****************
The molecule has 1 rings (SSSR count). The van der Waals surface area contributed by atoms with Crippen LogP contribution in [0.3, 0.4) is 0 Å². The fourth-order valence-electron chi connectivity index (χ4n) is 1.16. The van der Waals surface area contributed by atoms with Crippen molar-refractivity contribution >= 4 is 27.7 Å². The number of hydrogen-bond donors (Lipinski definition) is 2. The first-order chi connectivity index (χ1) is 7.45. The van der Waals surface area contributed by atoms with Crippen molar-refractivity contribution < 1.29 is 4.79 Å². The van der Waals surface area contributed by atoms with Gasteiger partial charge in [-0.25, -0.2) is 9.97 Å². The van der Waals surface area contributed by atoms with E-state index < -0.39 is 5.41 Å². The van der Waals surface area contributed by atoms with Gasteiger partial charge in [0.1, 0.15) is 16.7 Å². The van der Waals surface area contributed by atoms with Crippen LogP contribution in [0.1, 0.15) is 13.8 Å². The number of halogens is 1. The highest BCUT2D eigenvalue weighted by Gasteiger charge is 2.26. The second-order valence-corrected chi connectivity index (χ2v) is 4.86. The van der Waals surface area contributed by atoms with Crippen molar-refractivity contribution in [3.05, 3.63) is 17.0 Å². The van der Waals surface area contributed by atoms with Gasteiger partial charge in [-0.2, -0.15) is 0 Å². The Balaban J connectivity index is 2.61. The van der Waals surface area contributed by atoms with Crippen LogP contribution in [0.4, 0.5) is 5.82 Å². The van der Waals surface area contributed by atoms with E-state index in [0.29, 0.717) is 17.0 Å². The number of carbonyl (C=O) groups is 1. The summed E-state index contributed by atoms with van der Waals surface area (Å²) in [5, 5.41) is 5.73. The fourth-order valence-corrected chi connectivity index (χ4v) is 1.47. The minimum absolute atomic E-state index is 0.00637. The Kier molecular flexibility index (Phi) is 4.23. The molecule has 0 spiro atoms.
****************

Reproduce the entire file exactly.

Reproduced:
The molecule has 1 rings (SSSR count). The van der Waals surface area contributed by atoms with Crippen LogP contribution in [0.3, 0.4) is 0 Å². The fourth-order valence-electron chi connectivity index (χ4n) is 1.16. The van der Waals surface area contributed by atoms with Crippen molar-refractivity contribution >= 4 is 27.7 Å². The number of hydrogen-bond donors (Lipinski definition) is 2. The first-order chi connectivity index (χ1) is 7.45. The van der Waals surface area contributed by atoms with Crippen molar-refractivity contribution < 1.29 is 4.79 Å². The van der Waals surface area contributed by atoms with Gasteiger partial charge in [-0.25, -0.2) is 9.97 Å². The van der Waals surface area contributed by atoms with E-state index < -0.39 is 5.41 Å². The van der Waals surface area contributed by atoms with Gasteiger partial charge in [0.1, 0.15) is 16.7 Å². The van der Waals surface area contributed by atoms with Crippen LogP contribution in [0.1, 0.15) is 13.8 Å². The number of halogens is 1. The highest BCUT2D eigenvalue weighted by Gasteiger charge is 2.26. The second-order valence-corrected chi connectivity index (χ2v) is 4.86. The van der Waals surface area contributed by atoms with Crippen molar-refractivity contribution in [3.05, 3.63) is 17.0 Å². The van der Waals surface area contributed by atoms with Gasteiger partial charge in [-0.2, -0.15) is 0 Å². The Balaban J connectivity index is 2.61. The van der Waals surface area contributed by atoms with Crippen LogP contribution in [0.4, 0.5) is 5.82 Å². The van der Waals surface area contributed by atoms with E-state index in [0.29, 0.717) is 17.0 Å². The number of carbonyl (C=O) groups is 1. The summed E-state index contributed by atoms with van der Waals surface area (Å²) in [5, 5.41) is 5.73. The fourth-order valence-corrected chi connectivity index (χ4v) is 1.47. The minimum absolute atomic E-state index is 0.00637. The Kier molecular flexibility index (Phi) is 4.23. The molecule has 0 spiro atoms.